The perfect candidate

Manal Lotfy in London , Tuesday 28 May 2024

Iran’s upcoming election will not merely find a successor for Raisi but will also strategically position Tehran for regional transformations, writes Manal Lotfy

The perfect candidate


Following the death of Iranian president Ebrahim Raisi in a helicopter crash near the Azerbaijan border, the presidential succession race is unfolding intriguingly. Those who have declared their intention to run for the presidential election, whether directly or through close associates, make up a diverse array of candidates with varied backgrounds, visions and relationships with Supreme Leader Ayatollah Ali Khamenei. This offers the prospect of a competitive election, contrasting sharply with the 2021 presidential elections, in which candidates were restricted to those favoured by the Supreme Leader.

Among the prominent names expected to run is Ali Larijani, former head of the National Security Council and former speaker of parliament. Known for his pragmatic approach and connections to both reformist and conservative camps, Larijani’s tenure in the National Security Council brought him close to Khamenei. However, Larijani’s support for former reformist president Hassan Rouhani, especially during the backlash from hardliners after Trump’s withdrawal from the 2018 nuclear deal, strained his relationship with the Supreme Leader and the conservative movement. This tension was evident when the Guardian Council barred Larijani from running in the 2021 election.

Following the deaths of Raisi, foreign minister Hossein Amirabdollahian, and six other officials in the helicopter crash due to weather conditions, as the Iranian authorities said in their preliminary investigations, Larijani reportedly discussed his desire to run with Khamenei. This has fuelled speculation that the Supreme Leader may be open to a genuinely competitive election, rather than simply installing his preferred candidate.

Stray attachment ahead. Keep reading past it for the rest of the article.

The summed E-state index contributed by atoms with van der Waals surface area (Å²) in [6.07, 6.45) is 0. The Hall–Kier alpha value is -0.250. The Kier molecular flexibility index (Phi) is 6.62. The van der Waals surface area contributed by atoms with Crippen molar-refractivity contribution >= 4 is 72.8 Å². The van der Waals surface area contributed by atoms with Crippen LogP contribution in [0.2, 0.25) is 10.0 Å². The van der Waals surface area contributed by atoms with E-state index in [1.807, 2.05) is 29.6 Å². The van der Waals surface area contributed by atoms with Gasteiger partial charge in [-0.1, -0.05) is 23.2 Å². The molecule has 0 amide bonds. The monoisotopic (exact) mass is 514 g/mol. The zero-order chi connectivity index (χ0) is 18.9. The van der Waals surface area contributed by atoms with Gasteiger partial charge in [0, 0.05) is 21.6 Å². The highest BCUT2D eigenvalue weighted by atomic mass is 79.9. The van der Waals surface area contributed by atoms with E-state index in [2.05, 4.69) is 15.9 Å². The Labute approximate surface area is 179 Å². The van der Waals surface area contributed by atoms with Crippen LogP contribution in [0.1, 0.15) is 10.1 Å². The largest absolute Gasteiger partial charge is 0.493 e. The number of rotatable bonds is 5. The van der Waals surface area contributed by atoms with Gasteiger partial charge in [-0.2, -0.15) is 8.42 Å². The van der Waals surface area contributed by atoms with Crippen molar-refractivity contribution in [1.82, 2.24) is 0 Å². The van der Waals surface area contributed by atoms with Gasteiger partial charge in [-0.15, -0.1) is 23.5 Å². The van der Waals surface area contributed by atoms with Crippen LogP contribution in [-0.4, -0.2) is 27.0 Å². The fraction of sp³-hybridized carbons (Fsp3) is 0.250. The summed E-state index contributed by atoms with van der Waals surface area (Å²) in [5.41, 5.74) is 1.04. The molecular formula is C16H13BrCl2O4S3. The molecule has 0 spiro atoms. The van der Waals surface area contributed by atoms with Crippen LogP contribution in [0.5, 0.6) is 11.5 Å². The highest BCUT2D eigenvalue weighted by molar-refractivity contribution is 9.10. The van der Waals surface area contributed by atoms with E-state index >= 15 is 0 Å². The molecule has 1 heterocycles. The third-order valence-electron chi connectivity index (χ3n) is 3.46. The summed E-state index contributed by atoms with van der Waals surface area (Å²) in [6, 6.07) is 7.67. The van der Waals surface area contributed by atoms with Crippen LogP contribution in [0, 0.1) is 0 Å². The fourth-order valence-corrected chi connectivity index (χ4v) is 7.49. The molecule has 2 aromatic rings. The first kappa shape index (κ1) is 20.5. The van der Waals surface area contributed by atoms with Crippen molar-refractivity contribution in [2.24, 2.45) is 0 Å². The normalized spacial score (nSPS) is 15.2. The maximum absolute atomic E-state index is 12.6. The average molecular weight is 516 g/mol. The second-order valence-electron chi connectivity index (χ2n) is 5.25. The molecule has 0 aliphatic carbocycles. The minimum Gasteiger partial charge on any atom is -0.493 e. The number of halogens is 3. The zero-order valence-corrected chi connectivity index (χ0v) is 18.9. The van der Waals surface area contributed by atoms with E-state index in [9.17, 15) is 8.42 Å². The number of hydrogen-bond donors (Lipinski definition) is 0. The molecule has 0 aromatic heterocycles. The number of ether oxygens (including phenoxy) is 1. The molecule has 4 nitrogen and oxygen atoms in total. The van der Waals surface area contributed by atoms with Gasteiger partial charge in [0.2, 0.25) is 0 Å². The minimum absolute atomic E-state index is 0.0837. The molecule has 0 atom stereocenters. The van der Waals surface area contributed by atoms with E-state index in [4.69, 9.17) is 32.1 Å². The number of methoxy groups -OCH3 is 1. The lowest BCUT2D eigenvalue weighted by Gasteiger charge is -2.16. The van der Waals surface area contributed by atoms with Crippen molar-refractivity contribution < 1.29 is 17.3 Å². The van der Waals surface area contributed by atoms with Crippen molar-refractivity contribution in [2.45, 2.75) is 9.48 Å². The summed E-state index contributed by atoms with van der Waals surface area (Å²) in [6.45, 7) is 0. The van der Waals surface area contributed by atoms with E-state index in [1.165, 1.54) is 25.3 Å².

In recent years, voter turnout in the Iranian elections had plummeted, reflecting widespread discontent and diminishing trust in the electoral process. Since the 1979 Iranian Revolution, average voter turnout has been about 80 per cent, but this dropped to approximately 45 per cent in the most recent elections. This decline concerns Khamenei, as it undermines the regime’s legitimacy amid significant internal, regional, and international challenges.

Another figure who has announced his desire to run is former Iranian nuclear negotiator Saeed Jalili, a seasoned conservative politician with extensive experience in nuclear negotiations, a priority for the next Iranian president. The current Speaker of Parliament and former mayor of Tehran Mohammad Baqir Qalibaf, who gained popularity during his tenure as mayor and emphasises improving economic conditions, is also likely to run. So is Alireza Zakani, the current mayor of Tehran who, despite his position and conservative affiliations, has very prospects due to his highly critical stance on reformists, making him a polarising figure even among hardliners. His decision to employ police officers to monitor hijab compliance in Tehran’s subway drew significant criticism from Iranian liberals.